Tag Archives: Random Musings

Pay Day

A Safe, Affordable, and Feasible Template for Small-Dollar Loans
Product Element Parameters
Amount $2,500 or less
Term 90 days or more
Annual Percentage Rate (APR) 36 percent or less
Fees Low or none; origination and other upfront fees plus interest charged equate to APR of 36 percent or less
Underwriting Streamlined with proof of identity, address, and income, and a credit report to determine loan amount and repayment ability; loan decision within 24 hours
Optional Features Mandatory savings and financial education

I’m really interested in working with a non-profit. I know I am drawn to women’s issues and i’m not bad with finances, so that’s a start. In 2008 there was a pilot program, which looked at how large corporate banks might be used to give small dollar loans. This would  help replace the pay day lenders who essentially steal money from borrowers in need. Can you imagine paying 500% interest on a loan you used to pay your water bill? Neither can I.

One of the things I love most about the program is that it not only lowers the risk to the borrower, but it also provides financial literacy education. There have been so many times when I was volunteering in the community and felt like what we were doing was too temporary- because there was no education to support whomever we were helping once we were gone.

While listening to NPR I heard about a non-profit West End Neighborhood House. This group handles the paperwork and approval process of  small loans with its program Loan Plus. While the bank, who participated in the FDIC pilot program, handles the actual loan itself. West End promotes self-sufficiency, something that I don’t think enough non-profits actually do for their recipients. You can also view the groups complete financial records on-line, which is legit. The organization has kept management costs below 12% for the past 15 years (1/3 of the national standard of 35% set by the Better Business Bureau). To put it into further perspective, 12% is on par with the United Way.

I wouldn’t know the first thing about approaching Bank of Oklahoma with a similar strategy to improve the financial literacy of it’s potential future patrons. BOK’s website is a little boring, but it doesn’t look like anything like this type of lending is going on once you get the personal loans page. Ideally I think you could join something like Mustard Seed, (except less about community organizing and with an open dialogue about its finances) and mix it with something like the Loan Plus program and throw in a little Francis Tuttle. Promoting self sufficiency, education, and skills for future success.

What is your favorite non-profit? Or an idea you have for something lacking in your community?

Chart

Our Local Harvest

There is something to be said for homegrown. Unfortunately my green thumb and my patience for all things slimy has not fully developed and so I rely heavily on the local farmers market for all things fresh. I wouldn’t mind having a raised garden in my backyard someday. Partially because I want an excuse to wear hats that are too big and my rain boots on days that aren’t rainy. So far, I’ve decided I would plant dill and black eyed peas; clearly not a fully developed plan.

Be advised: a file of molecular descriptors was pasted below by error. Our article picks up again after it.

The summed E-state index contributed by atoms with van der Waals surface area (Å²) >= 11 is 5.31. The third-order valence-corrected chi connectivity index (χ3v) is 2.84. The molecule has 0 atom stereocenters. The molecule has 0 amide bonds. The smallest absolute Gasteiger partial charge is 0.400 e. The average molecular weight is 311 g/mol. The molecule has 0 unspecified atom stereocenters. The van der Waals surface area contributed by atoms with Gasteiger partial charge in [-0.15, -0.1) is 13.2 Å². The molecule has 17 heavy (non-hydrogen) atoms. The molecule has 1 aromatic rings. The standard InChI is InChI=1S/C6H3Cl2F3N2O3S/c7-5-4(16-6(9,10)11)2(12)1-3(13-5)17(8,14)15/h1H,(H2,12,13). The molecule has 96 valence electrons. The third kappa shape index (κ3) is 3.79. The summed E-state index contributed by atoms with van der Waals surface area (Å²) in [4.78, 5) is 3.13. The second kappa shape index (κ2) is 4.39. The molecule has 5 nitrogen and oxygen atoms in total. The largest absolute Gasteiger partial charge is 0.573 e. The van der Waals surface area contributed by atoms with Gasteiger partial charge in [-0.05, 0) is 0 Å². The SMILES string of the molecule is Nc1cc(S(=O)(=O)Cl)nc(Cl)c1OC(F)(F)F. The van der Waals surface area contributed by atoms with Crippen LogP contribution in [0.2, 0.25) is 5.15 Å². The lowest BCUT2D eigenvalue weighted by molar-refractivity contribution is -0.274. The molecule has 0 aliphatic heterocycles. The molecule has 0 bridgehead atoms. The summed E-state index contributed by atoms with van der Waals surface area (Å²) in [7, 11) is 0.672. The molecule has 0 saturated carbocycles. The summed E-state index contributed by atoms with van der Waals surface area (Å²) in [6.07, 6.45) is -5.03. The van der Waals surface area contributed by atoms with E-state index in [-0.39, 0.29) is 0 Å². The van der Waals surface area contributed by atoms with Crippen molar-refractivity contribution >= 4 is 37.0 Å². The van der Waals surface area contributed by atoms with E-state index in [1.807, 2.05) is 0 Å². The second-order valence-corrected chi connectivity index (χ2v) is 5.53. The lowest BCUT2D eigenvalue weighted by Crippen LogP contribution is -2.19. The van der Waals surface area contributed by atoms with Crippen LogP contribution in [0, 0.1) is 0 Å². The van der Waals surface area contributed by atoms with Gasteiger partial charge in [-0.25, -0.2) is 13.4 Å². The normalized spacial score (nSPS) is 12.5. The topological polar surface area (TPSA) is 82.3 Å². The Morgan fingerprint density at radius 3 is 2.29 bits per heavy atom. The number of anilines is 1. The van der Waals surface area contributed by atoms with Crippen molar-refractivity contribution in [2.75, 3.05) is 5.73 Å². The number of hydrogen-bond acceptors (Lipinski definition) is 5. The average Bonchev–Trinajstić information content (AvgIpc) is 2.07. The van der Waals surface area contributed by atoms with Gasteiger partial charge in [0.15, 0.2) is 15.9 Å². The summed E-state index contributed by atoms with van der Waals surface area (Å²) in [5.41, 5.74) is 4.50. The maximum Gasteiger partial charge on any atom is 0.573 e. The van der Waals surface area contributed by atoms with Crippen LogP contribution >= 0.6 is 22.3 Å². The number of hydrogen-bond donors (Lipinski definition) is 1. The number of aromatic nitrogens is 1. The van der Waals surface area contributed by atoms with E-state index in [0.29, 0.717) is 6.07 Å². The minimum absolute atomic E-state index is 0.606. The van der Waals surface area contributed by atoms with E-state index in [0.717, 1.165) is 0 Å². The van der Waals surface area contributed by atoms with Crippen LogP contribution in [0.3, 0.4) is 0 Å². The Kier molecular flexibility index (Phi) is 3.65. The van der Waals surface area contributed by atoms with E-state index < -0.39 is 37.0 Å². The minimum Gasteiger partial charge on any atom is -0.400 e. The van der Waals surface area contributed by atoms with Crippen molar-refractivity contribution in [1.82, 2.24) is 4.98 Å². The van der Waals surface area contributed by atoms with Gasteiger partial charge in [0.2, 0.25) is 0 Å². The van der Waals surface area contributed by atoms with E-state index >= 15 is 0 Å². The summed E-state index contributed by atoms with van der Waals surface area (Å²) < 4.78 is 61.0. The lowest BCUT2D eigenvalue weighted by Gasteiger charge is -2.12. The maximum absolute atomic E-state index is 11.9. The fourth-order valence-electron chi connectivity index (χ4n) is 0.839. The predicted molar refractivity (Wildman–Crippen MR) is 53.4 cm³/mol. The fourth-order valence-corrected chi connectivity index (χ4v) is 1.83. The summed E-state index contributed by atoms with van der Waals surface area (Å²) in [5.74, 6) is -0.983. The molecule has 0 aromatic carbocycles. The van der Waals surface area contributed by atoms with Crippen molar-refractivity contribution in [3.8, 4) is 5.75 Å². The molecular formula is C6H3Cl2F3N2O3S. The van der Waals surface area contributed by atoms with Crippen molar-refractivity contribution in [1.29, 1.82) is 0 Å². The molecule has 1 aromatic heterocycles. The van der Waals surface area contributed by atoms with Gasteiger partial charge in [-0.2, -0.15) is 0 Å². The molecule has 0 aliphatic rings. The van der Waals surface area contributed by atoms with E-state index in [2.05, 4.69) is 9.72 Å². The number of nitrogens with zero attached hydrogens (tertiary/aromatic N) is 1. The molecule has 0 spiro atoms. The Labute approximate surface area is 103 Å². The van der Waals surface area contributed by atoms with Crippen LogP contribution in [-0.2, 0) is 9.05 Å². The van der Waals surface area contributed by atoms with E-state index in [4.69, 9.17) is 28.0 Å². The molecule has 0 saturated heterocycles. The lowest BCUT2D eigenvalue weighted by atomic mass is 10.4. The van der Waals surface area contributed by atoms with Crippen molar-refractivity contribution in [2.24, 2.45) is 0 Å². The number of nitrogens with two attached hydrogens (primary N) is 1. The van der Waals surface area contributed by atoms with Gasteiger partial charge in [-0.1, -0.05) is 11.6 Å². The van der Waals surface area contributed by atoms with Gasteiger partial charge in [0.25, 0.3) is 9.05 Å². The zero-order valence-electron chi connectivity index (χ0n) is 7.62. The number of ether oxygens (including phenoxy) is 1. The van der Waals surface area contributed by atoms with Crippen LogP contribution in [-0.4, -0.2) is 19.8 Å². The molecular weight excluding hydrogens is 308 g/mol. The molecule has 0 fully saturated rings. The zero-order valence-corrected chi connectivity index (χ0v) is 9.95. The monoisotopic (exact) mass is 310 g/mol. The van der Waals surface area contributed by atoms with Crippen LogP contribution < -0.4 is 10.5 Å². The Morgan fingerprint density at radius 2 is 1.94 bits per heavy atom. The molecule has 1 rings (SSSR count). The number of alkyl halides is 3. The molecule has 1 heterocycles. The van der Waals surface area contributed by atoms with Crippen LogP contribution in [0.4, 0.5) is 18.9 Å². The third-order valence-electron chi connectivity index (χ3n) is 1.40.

Next year, I plan on checking out a CSA(Community Supported Agrigulture); I say next year because it runs from April-October. I used to think these were only available to people who lived in larger cities or on the coast-which I guess is completely ridiculous. Crestview Farms has caught my eye, boasting it’s 13 week and 24 week programs, with 6 to 11 items per week. If you want to find a local CSA closer to your neighborhood go here and type in your zip. They can be expensive up front, so we suggest budgeting for one a few months ahead (or 5).

For us the benefits are:

1. You get a few weeks of random things you never cook with; experiments in the kitchen are not an option.

2. Supporting your local economy -capitalism at it’s finest.

3. Deliciousness, ‘nough said.

*Photo credit goes to Husband and La Boqueria.

Our Homemade Life

I know I am a little behind the times in terms of discovering the book A Homemade Life, by Molly Wizenberg; a wonderful food biography, a derivative of an even more amazing blog Orangette. Molly has inspired myself and Chad to consider food from a different angle. Taking the most simple ingredients we can think of to make something delicious and maybe a memory or two. Healthiness is implicit when your ingredients are all fresh and basic. We usually eat at home and our meals are typically homemade but more the way Sandra Lee does things, so this week are going a step further and having a “from scratch” adventure. Our lunches and breakfasts will be homemade, but our dinners will be from scratch. If we want bread, we’ll bake it, etc. We thought about going “No Impact Man” and even trying to make our own butter, but a quick google search and we decided butter was an acceptable place to stop. This week is about trying new things and letting our dinners have a little more personality.